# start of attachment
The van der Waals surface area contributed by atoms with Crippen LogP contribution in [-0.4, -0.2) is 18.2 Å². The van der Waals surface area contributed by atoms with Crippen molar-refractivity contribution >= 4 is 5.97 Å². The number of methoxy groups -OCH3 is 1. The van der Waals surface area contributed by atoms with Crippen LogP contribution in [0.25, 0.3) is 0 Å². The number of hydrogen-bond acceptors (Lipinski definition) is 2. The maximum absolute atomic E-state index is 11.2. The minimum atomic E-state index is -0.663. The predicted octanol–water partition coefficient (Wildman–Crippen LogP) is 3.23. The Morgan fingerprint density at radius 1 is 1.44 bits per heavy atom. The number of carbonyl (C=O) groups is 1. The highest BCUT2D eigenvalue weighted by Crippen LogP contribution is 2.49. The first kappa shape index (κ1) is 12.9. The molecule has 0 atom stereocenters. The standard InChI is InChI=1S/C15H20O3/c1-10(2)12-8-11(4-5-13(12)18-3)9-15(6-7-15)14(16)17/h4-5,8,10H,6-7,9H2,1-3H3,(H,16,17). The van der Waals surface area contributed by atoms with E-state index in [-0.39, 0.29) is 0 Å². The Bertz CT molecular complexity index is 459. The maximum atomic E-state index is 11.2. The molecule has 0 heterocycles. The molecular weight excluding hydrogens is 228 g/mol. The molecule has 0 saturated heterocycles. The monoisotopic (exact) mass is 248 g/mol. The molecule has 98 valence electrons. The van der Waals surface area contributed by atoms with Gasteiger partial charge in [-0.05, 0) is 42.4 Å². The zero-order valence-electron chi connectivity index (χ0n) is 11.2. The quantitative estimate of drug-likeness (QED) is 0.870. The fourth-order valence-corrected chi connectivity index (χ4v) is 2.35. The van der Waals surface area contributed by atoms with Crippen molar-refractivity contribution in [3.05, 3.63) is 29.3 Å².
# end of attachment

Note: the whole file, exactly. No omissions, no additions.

The van der Waals surface area contributed by atoms with Crippen LogP contribution in [-0.4, -0.2) is 18.2 Å². The van der Waals surface area contributed by atoms with Crippen molar-refractivity contribution >= 4 is 5.97 Å². The number of methoxy groups -OCH3 is 1. The van der Waals surface area contributed by atoms with Crippen LogP contribution in [0.25, 0.3) is 0 Å². The number of hydrogen-bond acceptors (Lipinski definition) is 2. The maximum absolute atomic E-state index is 11.2. The minimum atomic E-state index is -0.663. The predicted octanol–water partition coefficient (Wildman–Crippen LogP) is 3.23. The Morgan fingerprint density at radius 1 is 1.44 bits per heavy atom. The number of carbonyl (C=O) groups is 1. The highest BCUT2D eigenvalue weighted by Crippen LogP contribution is 2.49. The first kappa shape index (κ1) is 12.9. The molecule has 0 atom stereocenters. The standard InChI is InChI=1S/C15H20O3/c1-10(2)12-8-11(4-5-13(12)18-3)9-15(6-7-15)14(16)17/h4-5,8,10H,6-7,9H2,1-3H3,(H,16,17). The van der Waals surface area contributed by atoms with E-state index in [-0.39, 0.29) is 0 Å². The Bertz CT molecular complexity index is 459. The maximum atomic E-state index is 11.2. The molecule has 0 heterocycles. The molecular weight excluding hydrogens is 228 g/mol. The molecule has 0 saturated heterocycles. The monoisotopic (exact) mass is 248 g/mol. The molecule has 98 valence electrons. The van der Waals surface area contributed by atoms with Gasteiger partial charge in [-0.05, 0) is 42.4 Å². The zero-order valence-electron chi connectivity index (χ0n) is 11.2. The quantitative estimate of drug-likeness (QED) is 0.870. The fourth-order valence-corrected chi connectivity index (χ4v) is 2.35. The van der Waals surface area contributed by atoms with Crippen molar-refractivity contribution in [3.05, 3.63) is 29.3 Å².